Writing Instructional Objectives

Writing Instructional Objectives

Kim E. Dooley (Texas A&M University, USA), James R. Linder (Texas A&M University, USA) and Larry M. Dooley (Texas A&M University, USA)
DOI: 10.4018/978-1-59140-485-9.ch007
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Abstract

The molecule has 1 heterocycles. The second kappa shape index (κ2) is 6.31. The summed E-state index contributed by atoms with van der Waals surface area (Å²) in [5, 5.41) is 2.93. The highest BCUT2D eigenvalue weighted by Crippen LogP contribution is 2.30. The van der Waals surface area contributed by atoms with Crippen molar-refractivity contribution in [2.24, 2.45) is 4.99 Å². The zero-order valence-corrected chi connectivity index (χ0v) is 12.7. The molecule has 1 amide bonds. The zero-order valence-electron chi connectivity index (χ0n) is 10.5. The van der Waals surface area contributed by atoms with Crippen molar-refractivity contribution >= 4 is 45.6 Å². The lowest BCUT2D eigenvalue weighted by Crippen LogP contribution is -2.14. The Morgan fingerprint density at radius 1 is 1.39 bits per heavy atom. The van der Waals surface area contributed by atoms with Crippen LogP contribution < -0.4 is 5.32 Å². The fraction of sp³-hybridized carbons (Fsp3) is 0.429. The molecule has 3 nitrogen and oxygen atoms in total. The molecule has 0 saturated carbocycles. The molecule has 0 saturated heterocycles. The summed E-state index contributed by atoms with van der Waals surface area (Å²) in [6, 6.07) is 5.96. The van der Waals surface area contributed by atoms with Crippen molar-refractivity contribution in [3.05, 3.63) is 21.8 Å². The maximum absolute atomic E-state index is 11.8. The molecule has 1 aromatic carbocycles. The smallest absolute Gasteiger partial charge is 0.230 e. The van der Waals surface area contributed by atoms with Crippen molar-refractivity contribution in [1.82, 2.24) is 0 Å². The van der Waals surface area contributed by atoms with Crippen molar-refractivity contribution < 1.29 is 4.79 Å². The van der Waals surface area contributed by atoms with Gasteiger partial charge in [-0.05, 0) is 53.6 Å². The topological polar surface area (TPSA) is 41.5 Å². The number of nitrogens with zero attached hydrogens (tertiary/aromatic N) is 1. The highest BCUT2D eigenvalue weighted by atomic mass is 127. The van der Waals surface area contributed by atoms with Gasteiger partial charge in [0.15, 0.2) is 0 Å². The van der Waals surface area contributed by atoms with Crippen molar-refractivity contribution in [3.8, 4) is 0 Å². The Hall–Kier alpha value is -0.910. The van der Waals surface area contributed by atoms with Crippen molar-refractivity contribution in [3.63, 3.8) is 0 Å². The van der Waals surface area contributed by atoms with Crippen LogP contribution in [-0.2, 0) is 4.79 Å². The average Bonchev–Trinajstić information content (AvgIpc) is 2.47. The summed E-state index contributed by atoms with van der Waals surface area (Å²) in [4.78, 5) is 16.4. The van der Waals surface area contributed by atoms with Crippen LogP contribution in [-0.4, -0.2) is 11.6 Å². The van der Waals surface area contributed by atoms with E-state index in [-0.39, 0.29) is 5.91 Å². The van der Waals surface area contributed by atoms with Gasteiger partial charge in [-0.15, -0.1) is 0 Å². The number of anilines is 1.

In the last chapter we discussed learner-centered instruction and gave you an overview of systematic instructional design. One of the first considerations after determining the needs of your audience, the potential learners, and the content to be delivered is to formulate instructional objectives. Instructional objectives are written by the instructor to guide the design process, and must consider distance education delivery strategies and principles of adult learning. Often these objectives will be negotiated with the learner so that they will meet their individual needs (e.g., learning contracts). Keeping in mind that learners have diverse learning needs and preferences, it is important to understand the three major domains of learning: cognitive, affective, and psychomotor. Helping you to do so are guideposts to ensure that the instructional objectives are written so that they measure the intended outcomes. How do you write instructional objectives that are specific and measurable? Why is this important?

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